With georeferencing I can set up links between things I see on the image and where those things should be within NZTM. In the process, the image shifts so that those points are as close as they can be to their actual location. In practice, this usually means picking things like road intersections or buildings, or fence lines that are easy to relate to existing spatial data. This particular one is a bit of a challenge as there’s not much to work with that’s fixed – rivers change, coastlines move, bush grows or gets cut away, so you need to find things that are pretty fixed. For this image, I’ll aim to use road related things, like intersections.
As a first step, note that since there’s an image on my map, I’ve got a new tool on the Imagery tab – Georeferencing:
Clicking that opens up a new tab:
On the far left is the “Fit to Display” option, which does a very rough job of putting the image into the same space as the current map view.
You can see it’s not a great fit, but now I can use “Add Control Points” to set up connections between what I see on the image and where those should be. As I create the links (image first, data second), the image shifts its position to best fit those links. Sometimes that means really shifting the image, but that depends on how much distortion there is in the image. This one is reaonably straightforward and I only need a few click to get it pretty well sitting pretty:
You can see that the process has slightly changed the shape – it’s no longer quite a perfect rectangle – that’s down to distortion, but it’s a reasonable fit. You can also see the points I used – they match well (at this scale). I could now export this image to a new file with the coordinate system embedded, but for now I’ll just leave it as it is.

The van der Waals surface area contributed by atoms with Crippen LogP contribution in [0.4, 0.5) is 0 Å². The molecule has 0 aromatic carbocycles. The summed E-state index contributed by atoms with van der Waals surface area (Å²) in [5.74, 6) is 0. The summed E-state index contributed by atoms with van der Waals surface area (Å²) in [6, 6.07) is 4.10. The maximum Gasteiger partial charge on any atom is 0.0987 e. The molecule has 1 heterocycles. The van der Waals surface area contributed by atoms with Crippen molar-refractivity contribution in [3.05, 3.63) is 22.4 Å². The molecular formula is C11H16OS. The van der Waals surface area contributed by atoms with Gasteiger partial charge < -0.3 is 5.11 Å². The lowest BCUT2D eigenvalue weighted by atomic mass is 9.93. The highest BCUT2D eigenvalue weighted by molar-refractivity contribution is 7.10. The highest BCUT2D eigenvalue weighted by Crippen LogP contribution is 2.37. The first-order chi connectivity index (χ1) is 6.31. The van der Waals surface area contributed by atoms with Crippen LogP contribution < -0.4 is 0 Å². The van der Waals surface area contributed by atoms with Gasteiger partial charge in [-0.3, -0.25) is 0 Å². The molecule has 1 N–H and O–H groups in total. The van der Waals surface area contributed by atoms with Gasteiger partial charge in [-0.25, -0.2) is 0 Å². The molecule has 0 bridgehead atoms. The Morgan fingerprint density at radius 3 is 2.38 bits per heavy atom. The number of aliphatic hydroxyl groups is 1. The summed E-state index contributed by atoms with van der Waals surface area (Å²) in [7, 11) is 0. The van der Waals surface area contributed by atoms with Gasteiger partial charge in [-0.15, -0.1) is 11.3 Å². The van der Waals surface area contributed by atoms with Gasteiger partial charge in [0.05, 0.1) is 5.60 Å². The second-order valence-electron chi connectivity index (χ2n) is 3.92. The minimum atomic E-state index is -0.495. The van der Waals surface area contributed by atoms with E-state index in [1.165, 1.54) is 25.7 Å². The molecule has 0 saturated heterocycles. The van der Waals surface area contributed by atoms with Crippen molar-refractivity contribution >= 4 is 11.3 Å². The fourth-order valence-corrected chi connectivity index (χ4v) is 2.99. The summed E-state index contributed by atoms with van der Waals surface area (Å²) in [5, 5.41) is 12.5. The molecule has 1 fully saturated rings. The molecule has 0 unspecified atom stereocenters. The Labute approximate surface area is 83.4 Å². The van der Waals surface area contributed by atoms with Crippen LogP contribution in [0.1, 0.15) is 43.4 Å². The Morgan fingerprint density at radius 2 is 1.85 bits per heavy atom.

That’s the first half of this workflow. The second is using this georeferenced image as a basemap to create new spatial features on top of. I’ll first create a new polygon feature class to hold these features and then use the editing tools to create new features. I’ve added a field called “Paddock” to the new feature class and add the paddock names I can see from the map image as I go. The main editing tool I’ll use is the Polygon tool as they all seem to stand alone.
To get things started, find Create Features on the Edit toolbar – the pane opens to the right and my new feature class is there with the different tools for creating new features is available:
I’ll use the Polygon tool to create my first paddock, using the outlines on the georeferenced image as a guide:
Then it’s just down to the donkey work of creating new features until I get them all (shown with similar symbology to the PDF):
Total time for this digitising? About 15 minutes (it’s not perfect…) and let’s say half an hour all up with the georeferencing side of things added in. Now I can add this layer to the webmap and students will be able to see this out in the field.
Georeferencing is an incredibly useful technique for taking non-spatial data, like PDFs, old maps that have been scanned, aerial photos/satellite images, and give them the spatial data they need to fold into our existing layers. This ranks amongst the top 5 most useful techniques in my book.